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Regardless, Leo and Marty teamed up again two years later for “The Aviator,” where DiCaprio starred as the eccentric and affluent aviation enthusiast, Howard Hughes. The film grossed $214 million on a $110 million budget, and was nominated for 11 Academy Awards, with Cate Blanchett earning a Best Supporting Actress Oscar for her role as Katharine Hepburn.

“It’s interesting, because I have been doing this since I was 13,” DiCaprio told IndieWire in 2014. “I am almost about to turn 40, and I am looking back at some of the stuff I’ve gotten to do, and at the center of it is this amazing accidental collaboration that I’ve gotten to have with Marty.”

In 2006, Scorsese and DiCaprio paired up for the crime thriller “The Departed,” which also starred Mark Wahlberg, Matt Damon, Jack Nicholson, Martin Sheen and Alec Baldwin, and was produced by Brad Pitt.

Earning nearly $300 million at the box office was impressive, but the mob movie also marked Scorsese’s first Academy Award for “Best Director” after seven previous nominations. He received the Oscar from longtime friends George Lucas, Francis Ford Coppola and Steven Spielberg.

Martin Scorsese wins Best Director for "The Departed" with presenters, from left, Francis Ford Coppola, Steven Spielberg and George Lucas at the 79th Annual Academy Awards.

Martin Scorsese wins Best Director for “The Departed” with presenters, from left, Francis Ford Coppola, Steven Spielberg and George Lucas at the 79th Annual Academy Awards.
(Getty Images)

Leonardo DiCaprio celebrates with Mark Wahlberg after Scorsese won his first Oscar for Best Director for "The Departed" during the 79th Annual Academy Awards in 2007.

Leonardo DiCaprio celebrates with Mark Wahlberg after Scorsese won his first Oscar for Best Director for “The Departed” during the 79th Annual Academy Awards in 2007.
(Kevin Winter)

DiCaprio and Scorsese partnered for Paramount Pictures’ psychological thriller “Shutter Island” in 2010, pulling in a total of $294 million on an $80 million budget, despite widely mixed reviews from film critics and fans alike.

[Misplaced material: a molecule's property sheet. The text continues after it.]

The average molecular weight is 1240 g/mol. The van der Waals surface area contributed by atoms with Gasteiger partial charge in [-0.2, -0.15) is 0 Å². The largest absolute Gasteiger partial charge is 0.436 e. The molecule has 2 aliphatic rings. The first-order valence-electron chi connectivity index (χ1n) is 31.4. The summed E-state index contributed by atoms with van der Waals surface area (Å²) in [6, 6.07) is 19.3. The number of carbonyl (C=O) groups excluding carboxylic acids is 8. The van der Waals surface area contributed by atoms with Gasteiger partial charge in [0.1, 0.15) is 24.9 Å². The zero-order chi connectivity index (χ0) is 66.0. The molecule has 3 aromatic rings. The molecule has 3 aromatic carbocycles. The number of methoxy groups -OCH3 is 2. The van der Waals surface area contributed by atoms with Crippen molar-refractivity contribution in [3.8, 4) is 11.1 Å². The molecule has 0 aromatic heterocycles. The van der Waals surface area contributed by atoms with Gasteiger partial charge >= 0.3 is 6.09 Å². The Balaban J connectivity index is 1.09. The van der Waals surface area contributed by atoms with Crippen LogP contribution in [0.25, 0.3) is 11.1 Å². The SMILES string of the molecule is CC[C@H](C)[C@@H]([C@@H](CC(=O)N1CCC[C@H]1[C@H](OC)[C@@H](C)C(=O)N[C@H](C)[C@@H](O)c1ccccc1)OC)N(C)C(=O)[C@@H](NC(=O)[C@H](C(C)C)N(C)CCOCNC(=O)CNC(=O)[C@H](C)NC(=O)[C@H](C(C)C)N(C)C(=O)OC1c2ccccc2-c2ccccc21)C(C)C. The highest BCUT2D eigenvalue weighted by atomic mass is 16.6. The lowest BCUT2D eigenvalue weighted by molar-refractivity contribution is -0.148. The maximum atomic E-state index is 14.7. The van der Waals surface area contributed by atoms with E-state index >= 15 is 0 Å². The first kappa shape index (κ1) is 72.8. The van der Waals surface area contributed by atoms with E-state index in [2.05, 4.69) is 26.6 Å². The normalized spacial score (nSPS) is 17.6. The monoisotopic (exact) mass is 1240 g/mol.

But all was forgiven in 2013 with “The Wolf of Wall Street.”

The biographical tale featured DiCaprio as Jordan Belfort, a stockbroker in New York City who thwarted federal officials as he funneled funds through fake businesses and corrupt companies on Wall Street, only to see his sham life come to an end when authorities figured out the scam.

The 180-minute flick also starred Margot Robbie, Jonah Hill, Rob Reiner, Matthew McConaughey and Jon Favreau, and became Scorsese’s biggest release to date, earning almost $400 million globally.

While DiCaprio, Hill and Scorsese were all nominated for Oscars, the film scratched at the Academy Awards and DiCaprio lost Best Actor to McConaughey in “Dallas Buyers Club.” However, Leo did earn a Golden Globe for Best Actor.

“You’re a risk-taker and a visionary, and as the history of cinema unfolds you’ll be regarded as one of the great artists of our time,” he told Scorsese while accepting the Globe. “Thank you for your mentorship, and thank you for encouraging me to take risks on this movie.”

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Martin Scorsese and Leonardo DiCaprio working on the set of "The Wolf of Wall Street" in Manhattan in 2012.  

Martin Scorsese and Leonardo DiCaprio working on the set of “The Wolf of Wall Street” in Manhattan in 2012.  
(Bobby Bank)

Leonardo DiCaprio and Martin Scorsese laugh at a photo call before "The Wolf of Wall Street" world premiere at Cinema Gaumont Opera in Paris, France.

Leonardo DiCaprio and Martin Scorsese laugh at a photo call before “The Wolf of Wall Street” world premiere at Cinema Gaumont Opera in Paris, France.
(Bertrand Rindoff Petroff)

When DiCaprio finally received the Best Actor Academy Award in 2016 for his role in “The Revenant,” he made sure to give another shout out to his director friend.

“I have to thank everyone from the very onset of my career,” he told the audience. “Mr. Caton-Jones for casting me in my first film. Mr. Scorsese for teaching me so much about the cinematic art form.”

DiCaprio doesn’t take his relationship with Scorsese for granted.

“It’s hard for me to quite articulate or put into words everything that I’ve learned from him,” DiCaprio told IndieWire. “These key moments, they’re hard to even reflect on because you sort of have to take a breather and look back and realize how much you’ve actually learned.” 

“I’ve grown tremendously as an actor just to be in those moments with him, where he’s giving me the right guidance.”

Scorsese was equally grateful for DiCaprio when he told THR in 2013: “Working together reignited my enthusiasm for making pictures. There’s always something more, there’s always more to mine with him. He keeps going deeper and deeper.”

While Breuer speculated, “De Niro making a suggestion to Scorsese is a useful piece of Hollywood lore,” he added that it takes more than just a meeting of the minds to make movie magic happen.

“It’s not that De Niro couldn’t have made that suggestion to Scorsese,” he said of that fateful conversation years ago which sparked the relationship,” it’s just that there’s more to it than that.”